State v. McGaha, 274 N.C. App. 232 (Nov. 3, 2020)

The defendant was stopped by a state trooper who saw her driving erratically. The defendant smelled of alcohol, had slurred and mumbled speech, and stumbled and staggered when she got out of her car. She registered a positive result on a portable breath test and was arrested for driving while impaired. She subsequently refused to submit to a breath test. The defendant pled guilty in district court to driving while impaired and appealed. In superior court, the defendant moved to suppress evidence and requested a bench trial. The superior court denied the motion to suppress and found the defendant guilty. At sentencing, the court found the grossly aggravating factor of a prior impaired driving conviction within seven years of the date of the offense and imposed a Level Two sentence. The defendant appealed, arguing that the trial court erred in denying her motion to suppress, the evidence was insufficient to support her conviction, and that the trial court erred in in sentencing her based on a grossly aggravating factor for which the State filed to provide the statutorily required notice.

(1) The court of appeals determined that the defendant did not properly preserve the denial of her motion to suppress for review on appeal as she did not renew her objection when the evidence was offered for consideration at her bench trial. And because the defendant did not argue plain error on appeal, the court did not review the denial of the motion for plain error.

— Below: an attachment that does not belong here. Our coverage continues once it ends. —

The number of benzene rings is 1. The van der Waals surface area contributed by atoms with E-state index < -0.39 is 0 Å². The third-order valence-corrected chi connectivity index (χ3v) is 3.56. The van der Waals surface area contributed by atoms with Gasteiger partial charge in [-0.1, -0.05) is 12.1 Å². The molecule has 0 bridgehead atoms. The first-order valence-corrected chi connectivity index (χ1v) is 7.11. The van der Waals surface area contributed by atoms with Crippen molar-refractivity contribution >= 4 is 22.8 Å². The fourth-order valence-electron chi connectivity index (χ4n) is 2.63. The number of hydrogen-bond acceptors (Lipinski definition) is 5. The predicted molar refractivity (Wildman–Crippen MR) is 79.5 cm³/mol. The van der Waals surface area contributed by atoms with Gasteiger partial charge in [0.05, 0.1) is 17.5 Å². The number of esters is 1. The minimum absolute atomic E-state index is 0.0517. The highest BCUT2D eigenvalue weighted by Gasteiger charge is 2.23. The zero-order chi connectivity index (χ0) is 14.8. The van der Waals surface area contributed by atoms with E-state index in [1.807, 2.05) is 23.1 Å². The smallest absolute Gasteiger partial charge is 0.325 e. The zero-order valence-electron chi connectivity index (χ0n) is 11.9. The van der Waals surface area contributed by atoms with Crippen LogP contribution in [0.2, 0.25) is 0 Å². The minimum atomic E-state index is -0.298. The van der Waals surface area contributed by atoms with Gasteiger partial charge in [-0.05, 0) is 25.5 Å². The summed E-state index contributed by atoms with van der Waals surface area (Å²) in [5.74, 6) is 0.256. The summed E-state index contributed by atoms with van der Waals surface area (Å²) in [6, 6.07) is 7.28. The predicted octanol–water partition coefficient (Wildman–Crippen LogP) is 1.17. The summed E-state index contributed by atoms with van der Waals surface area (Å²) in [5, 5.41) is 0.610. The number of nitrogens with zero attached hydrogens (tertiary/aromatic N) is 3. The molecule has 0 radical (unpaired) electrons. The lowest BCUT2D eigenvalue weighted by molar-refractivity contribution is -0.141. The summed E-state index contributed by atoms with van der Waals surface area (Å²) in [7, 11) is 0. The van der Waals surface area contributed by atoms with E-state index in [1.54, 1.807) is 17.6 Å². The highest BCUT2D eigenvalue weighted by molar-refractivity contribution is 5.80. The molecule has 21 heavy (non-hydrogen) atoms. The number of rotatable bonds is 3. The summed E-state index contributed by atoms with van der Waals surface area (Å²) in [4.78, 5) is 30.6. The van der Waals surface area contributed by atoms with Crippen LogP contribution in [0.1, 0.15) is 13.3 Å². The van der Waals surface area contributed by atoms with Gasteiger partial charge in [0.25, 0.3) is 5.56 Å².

(2) The court of appeals determined that the trial court did not err by denying defendant’s motion to dismiss for insufficient evidence. The trooper testified as to his opinion that the defendant was impaired by alcohol. He based that opinion on seeing the defendant stumbling and staggering when she got out of her car, smelling a moderate odor of alcohol on her breath, hearing her mumbled and slurred speech, and observing her erratic driving. Evidence of the defendant’s refusal to submit to a breath test at the police station also was admissible evidence of impairment. The appellate court held that, viewed in the light most favorable to the State, this evidence was sufficient to show that the defendant was under the influence of an impairing substance.

(3) The State failed to file notice of its intent to rely at sentencing upon the aggravating factor of a prior impaired driving conviction. Such notice is required by G.S. 20-179(a1)(1) for misdemeanor impaired driving charges appealed to superior court. The court explained that the right to notice of the State’s intent to rely on a prior conviction is a statutory right, not a constitutional one, and thus may be waived. The defendant admitted to the prior conviction on cross-examination, and her counsel stipulated at sentencing that she “‘did have the prior DWI.’” Slip op. at 12. Moreover, defense counsel did not object to the court’s consideration of the prior conviction as an aggravating factor. The court of appeals determined that the defendant’s admission and her counsel’s stipulation along with her failure to object to lack of notice at the sentencing hearing amounted to a waiver of her statutory right to notice.